Saturday, September 24, 2011

To Lion or not to Lion - that is the question !

I recently had to incorporate a number of new laptops into our bank. With the demise of the Macbook (of which I was never a BIG fan) the decision had to made to what we would purchase. The macbook is still available for education but it is technology that is a few years old (and obviously on the way out). The choices were the Air or Macbook Pro. To fit into the educational price range (at least for our budget) it would have to be the 11" Air. This isn't much bigger than the iPad ( but a dearer price) and the 13" Air was going out of our budget. The decision was to go with the base model MBP 13".  I felt fairly happy about this as I feel that the MBP is a much sturdier product than the MacBook and will live up to the riggers of multiple users. Also a 13" laptop fitted the needs of the present Stage 3 classes. They will be using the iPads as well but I'll explain that in a future blog. The major decision was to be "What operating system ?" All of our computers run Snow Leopard and we also have a Mac mini server that runs Snow Leopard. Although they will come with Lion will we bring them back to Snow Leopard or keep the existing ?

I decided to see how Lion fitted in. I had a few weeks before they needed to be fully integrated so I started with one. I had ordered a couple of teacher units with 8G of Ram and set one of these up as a trial unit. My first impressions were rather reserved. I thought that most of the changes were cosmetic - therefore no real reason not to back date them to Snow Leopard. But the more I used it - the more I found and the more I liked. Everyone finds things they like and dislike that are different to popular opinion. I was no different.

The two major aspects , Launch Pad and Mission Control, I rather dismissed at first. Until I started to use them a little more effectively. Launch Pad, which looks like an iPad or iPhone, I decided was a fairly quick way of students finding the programs you want them to use (and tucking away the ones you don't - such as the App store). You can make folders - therefore have all the programs that a particular class uses often (say a Year 5 folder with Google Earth, Sketchup, Scratch etc).  Mission Control would help the students find where they were and what they had open.  The scrolling for different desktops is great. You could have one desktop with Safari open, one with Pages and one with a PDF of your lesson notes. Very handy!
Preview has also been revamped and made more useful. You can do a lot more editing in it. The aspect of "full screen" view - I was at first rather cynical - but I find I use it a lot. If you are working on a 13" screen, to easily go from full screen to showing toolbars is a God send. Even the "backwards" scrolling I found no issue with. I go from a Lion machine to a SL machine and I haven't found a need to change the scrolling direction. The changes in Mail and iCal, which the critics all raved about, I find rather ho-hum. Students won't really use them in my set up. I am yet to road run Airdrop, but I am thinking this could be very handy for distributing files to students as well as students sharing work with each other. All in all, Lion  - a winner - therefore stay with it.

My next dilemma  - can I clone Lion and have the machines boot off the server ? With Snow Leopard my work was minimised by being able to ghost an image , with all the programs and settings I wanted, putting it on the server, and then having a laptop boot from the server. This meant that if a computer had an issue (other than hardware) I would have it boot off the server and re-image the machine. This was quicker and more effecient than spending hours trying to find out what little, niggle issue, was causing issues.  What I had done in the past was to use Carbon Copy Clone. At first I cloned an image to a portable hard drive and set the laptops on this. When we got our mini mac server - I put that image on the server. Because Lion has a recovery partition I wasn't sure it would be straight forward.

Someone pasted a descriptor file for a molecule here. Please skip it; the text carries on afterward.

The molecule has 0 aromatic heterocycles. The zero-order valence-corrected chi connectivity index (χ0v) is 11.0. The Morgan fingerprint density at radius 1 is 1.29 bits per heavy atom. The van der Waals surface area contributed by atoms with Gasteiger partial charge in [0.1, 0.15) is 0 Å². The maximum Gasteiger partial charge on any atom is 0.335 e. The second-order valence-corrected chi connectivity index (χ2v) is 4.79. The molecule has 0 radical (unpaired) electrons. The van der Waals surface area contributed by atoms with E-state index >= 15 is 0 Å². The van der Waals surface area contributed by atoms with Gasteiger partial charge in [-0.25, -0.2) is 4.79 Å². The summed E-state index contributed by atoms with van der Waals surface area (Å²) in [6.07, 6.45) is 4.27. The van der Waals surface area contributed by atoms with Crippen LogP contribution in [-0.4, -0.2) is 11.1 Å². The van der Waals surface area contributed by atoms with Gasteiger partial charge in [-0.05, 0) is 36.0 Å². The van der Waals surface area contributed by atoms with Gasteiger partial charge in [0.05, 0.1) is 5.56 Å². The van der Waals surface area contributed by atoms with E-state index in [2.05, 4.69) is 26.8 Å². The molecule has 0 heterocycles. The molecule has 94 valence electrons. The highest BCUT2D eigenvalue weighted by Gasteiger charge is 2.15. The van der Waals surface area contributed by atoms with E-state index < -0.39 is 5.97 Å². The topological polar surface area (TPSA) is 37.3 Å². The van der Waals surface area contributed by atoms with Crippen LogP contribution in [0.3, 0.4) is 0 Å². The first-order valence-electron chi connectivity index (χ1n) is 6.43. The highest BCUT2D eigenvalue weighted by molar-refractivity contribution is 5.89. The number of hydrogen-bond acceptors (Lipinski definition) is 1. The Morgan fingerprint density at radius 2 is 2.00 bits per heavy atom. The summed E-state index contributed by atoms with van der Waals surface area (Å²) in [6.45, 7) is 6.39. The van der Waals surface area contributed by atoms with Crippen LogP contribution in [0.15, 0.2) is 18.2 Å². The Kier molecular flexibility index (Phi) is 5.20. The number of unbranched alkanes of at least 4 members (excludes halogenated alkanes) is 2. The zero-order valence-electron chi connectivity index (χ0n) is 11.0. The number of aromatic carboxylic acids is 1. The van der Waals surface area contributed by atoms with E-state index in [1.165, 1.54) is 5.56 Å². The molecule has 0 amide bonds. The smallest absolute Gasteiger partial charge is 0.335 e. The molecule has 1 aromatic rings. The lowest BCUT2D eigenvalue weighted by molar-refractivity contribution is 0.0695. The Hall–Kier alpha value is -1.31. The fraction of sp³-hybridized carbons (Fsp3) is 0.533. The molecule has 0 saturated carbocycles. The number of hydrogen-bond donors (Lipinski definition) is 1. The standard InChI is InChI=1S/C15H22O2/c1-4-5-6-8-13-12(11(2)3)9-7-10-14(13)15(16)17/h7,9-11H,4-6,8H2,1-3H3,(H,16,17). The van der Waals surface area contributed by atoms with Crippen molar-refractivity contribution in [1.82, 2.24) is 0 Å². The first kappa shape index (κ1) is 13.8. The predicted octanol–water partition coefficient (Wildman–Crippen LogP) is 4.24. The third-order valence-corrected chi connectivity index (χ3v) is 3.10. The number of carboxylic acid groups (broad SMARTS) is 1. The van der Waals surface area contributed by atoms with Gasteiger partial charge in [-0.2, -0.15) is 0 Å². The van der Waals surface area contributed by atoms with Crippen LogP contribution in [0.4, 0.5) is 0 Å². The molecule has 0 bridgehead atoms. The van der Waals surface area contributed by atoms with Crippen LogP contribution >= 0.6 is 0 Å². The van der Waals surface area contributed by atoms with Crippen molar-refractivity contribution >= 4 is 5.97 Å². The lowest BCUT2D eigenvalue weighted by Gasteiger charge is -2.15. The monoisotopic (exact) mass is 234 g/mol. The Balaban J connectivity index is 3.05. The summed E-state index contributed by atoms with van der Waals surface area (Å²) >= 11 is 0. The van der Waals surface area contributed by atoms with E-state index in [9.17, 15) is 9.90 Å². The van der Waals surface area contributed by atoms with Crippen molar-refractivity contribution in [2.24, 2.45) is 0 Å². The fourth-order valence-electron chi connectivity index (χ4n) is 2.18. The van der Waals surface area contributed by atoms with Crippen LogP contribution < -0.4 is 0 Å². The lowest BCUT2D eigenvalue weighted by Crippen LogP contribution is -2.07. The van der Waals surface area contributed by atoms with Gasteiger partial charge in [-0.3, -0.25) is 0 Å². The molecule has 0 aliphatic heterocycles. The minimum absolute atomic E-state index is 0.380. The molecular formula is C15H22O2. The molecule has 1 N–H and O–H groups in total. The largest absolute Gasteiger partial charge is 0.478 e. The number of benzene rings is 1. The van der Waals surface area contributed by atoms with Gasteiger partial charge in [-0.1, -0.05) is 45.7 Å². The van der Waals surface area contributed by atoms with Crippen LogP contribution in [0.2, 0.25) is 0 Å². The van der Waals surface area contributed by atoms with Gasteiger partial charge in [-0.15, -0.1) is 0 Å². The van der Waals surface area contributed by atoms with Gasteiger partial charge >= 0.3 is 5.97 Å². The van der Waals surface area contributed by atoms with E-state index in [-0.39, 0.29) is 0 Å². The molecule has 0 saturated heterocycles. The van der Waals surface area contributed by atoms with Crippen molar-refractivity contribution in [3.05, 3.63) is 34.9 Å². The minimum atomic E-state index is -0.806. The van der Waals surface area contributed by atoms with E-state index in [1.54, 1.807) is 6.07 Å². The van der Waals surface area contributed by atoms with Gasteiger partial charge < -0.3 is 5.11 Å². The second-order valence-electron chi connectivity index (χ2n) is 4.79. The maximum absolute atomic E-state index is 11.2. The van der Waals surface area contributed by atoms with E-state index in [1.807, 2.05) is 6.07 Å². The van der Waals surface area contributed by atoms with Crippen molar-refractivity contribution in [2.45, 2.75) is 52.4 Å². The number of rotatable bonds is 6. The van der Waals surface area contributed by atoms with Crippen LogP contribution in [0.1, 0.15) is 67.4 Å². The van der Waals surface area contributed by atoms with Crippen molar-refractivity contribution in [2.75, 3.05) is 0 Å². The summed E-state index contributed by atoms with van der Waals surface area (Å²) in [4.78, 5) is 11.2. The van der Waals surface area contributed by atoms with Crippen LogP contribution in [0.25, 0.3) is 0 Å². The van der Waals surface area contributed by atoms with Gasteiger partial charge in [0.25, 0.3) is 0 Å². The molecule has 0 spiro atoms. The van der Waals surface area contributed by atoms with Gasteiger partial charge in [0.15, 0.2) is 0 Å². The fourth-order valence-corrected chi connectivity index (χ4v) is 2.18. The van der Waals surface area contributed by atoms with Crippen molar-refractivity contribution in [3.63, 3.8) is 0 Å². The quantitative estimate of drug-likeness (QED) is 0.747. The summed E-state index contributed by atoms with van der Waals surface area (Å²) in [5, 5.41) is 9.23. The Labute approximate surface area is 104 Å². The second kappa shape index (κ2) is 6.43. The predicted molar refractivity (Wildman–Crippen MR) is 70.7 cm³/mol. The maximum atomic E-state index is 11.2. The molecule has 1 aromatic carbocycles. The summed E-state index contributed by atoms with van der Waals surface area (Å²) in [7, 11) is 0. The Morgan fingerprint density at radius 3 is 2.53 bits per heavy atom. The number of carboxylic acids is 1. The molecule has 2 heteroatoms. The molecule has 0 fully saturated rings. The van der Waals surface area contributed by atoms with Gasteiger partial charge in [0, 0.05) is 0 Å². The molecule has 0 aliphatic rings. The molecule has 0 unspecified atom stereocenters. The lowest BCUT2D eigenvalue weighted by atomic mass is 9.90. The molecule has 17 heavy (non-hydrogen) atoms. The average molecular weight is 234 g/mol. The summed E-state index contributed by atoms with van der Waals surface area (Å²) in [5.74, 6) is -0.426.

Here's where I ran into difficulties! I tried CCC, making an image and then putting it on the server. When I booted up the new machines - they couldn't find the server. Hours were spent trying to figure this one out. I   also tried booting off the portable hard drive - it still couldn't see the image ! Frustration - as I've stated earlier - I am a wood butcher - therefore have no real knowledge of these matters. Ironically - I attended an iPad  presentation, where an Apple engineer was present. I asked him about my problems. He said that I would need a Lion server to deploy a Lion image. Ok - one issue solved. But why wouldn't my Lion machines see the image off a portable Hard Drive ?
I did a lot of reading off the net and trials. I ended up trying "Super Duper".  This worked ! I managed to clone a Lion machine (with all programs and settings) to a Hard Drive. I then used this image to boot a number of MBP's . Then loading the image to the HD. Success !
As far as using Lion on my network - I have found no issues. It picks up the network printers, I have linked the student home drives from our windows server , as well as their folders from the mac server. It manages to pick up everything that the Snow Leopard machines could.
I can see and control them through Apple Remote Desktop which helps immensely. I can update them and send packages. I may upgrade the server to Lion at a future date (certainly expense is not a factor) but will hold off for the moment. It will be to my advantage because I can administer the SL machines as well as Lion (which is going to be any new machines) as well as the iPads. But, to save myself the learning curve (I am just getting a handle on SL server) and to make sure there are no hic ups (after all - it is only version one)
Bottom line - upgrade to Lion ? Yeah , why not ?

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